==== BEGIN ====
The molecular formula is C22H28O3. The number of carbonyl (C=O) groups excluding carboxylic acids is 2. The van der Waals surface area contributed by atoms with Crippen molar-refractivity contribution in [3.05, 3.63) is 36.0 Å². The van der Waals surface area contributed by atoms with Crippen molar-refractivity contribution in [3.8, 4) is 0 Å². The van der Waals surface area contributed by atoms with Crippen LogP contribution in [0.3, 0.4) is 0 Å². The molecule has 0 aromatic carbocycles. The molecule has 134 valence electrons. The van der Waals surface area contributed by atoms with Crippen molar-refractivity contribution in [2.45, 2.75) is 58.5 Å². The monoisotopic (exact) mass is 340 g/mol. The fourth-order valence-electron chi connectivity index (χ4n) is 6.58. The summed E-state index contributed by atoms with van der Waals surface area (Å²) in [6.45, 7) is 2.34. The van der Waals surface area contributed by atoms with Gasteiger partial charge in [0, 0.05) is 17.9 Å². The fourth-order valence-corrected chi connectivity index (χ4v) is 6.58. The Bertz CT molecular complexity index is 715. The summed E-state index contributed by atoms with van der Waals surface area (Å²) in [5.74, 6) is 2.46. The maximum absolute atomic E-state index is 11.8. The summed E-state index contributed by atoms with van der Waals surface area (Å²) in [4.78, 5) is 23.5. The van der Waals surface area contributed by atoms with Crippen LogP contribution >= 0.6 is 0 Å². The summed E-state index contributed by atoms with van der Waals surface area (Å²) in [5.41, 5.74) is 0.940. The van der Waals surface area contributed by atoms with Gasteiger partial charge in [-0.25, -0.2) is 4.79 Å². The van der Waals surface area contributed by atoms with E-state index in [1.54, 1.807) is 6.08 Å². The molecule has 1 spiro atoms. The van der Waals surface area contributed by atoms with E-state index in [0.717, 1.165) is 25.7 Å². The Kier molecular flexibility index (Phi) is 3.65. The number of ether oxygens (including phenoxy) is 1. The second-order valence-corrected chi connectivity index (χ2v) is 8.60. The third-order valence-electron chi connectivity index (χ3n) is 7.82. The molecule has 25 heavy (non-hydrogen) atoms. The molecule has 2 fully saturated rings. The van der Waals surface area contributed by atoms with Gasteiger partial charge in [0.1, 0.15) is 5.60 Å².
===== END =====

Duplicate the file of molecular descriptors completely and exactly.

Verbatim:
The molecular formula is C22H28O3. The number of carbonyl (C=O) groups excluding carboxylic acids is 2. The van der Waals surface area contributed by atoms with Crippen molar-refractivity contribution in [3.05, 3.63) is 36.0 Å². The van der Waals surface area contributed by atoms with Crippen molar-refractivity contribution in [3.8, 4) is 0 Å². The van der Waals surface area contributed by atoms with Crippen LogP contribution in [0.3, 0.4) is 0 Å². The molecule has 0 aromatic carbocycles. The molecule has 134 valence electrons. The van der Waals surface area contributed by atoms with Crippen molar-refractivity contribution in [2.45, 2.75) is 58.5 Å². The monoisotopic (exact) mass is 340 g/mol. The fourth-order valence-electron chi connectivity index (χ4n) is 6.58. The summed E-state index contributed by atoms with van der Waals surface area (Å²) in [6.45, 7) is 2.34. The van der Waals surface area contributed by atoms with Gasteiger partial charge in [0, 0.05) is 17.9 Å². The fourth-order valence-corrected chi connectivity index (χ4v) is 6.58. The Bertz CT molecular complexity index is 715. The summed E-state index contributed by atoms with van der Waals surface area (Å²) in [5.74, 6) is 2.46. The maximum absolute atomic E-state index is 11.8. The summed E-state index contributed by atoms with van der Waals surface area (Å²) in [4.78, 5) is 23.5. The van der Waals surface area contributed by atoms with Crippen LogP contribution >= 0.6 is 0 Å². The summed E-state index contributed by atoms with van der Waals surface area (Å²) in [5.41, 5.74) is 0.940. The van der Waals surface area contributed by atoms with Gasteiger partial charge in [-0.25, -0.2) is 4.79 Å². The van der Waals surface area contributed by atoms with E-state index in [1.54, 1.807) is 6.08 Å². The molecule has 1 spiro atoms. The van der Waals surface area contributed by atoms with E-state index in [0.717, 1.165) is 25.7 Å². The Kier molecular flexibility index (Phi) is 3.65. The number of ether oxygens (including phenoxy) is 1. The second-order valence-corrected chi connectivity index (χ2v) is 8.60. The third-order valence-electron chi connectivity index (χ3n) is 7.82. The molecule has 25 heavy (non-hydrogen) atoms. The molecule has 2 fully saturated rings. The van der Waals surface area contributed by atoms with Gasteiger partial charge in [0.1, 0.15) is 5.60 Å².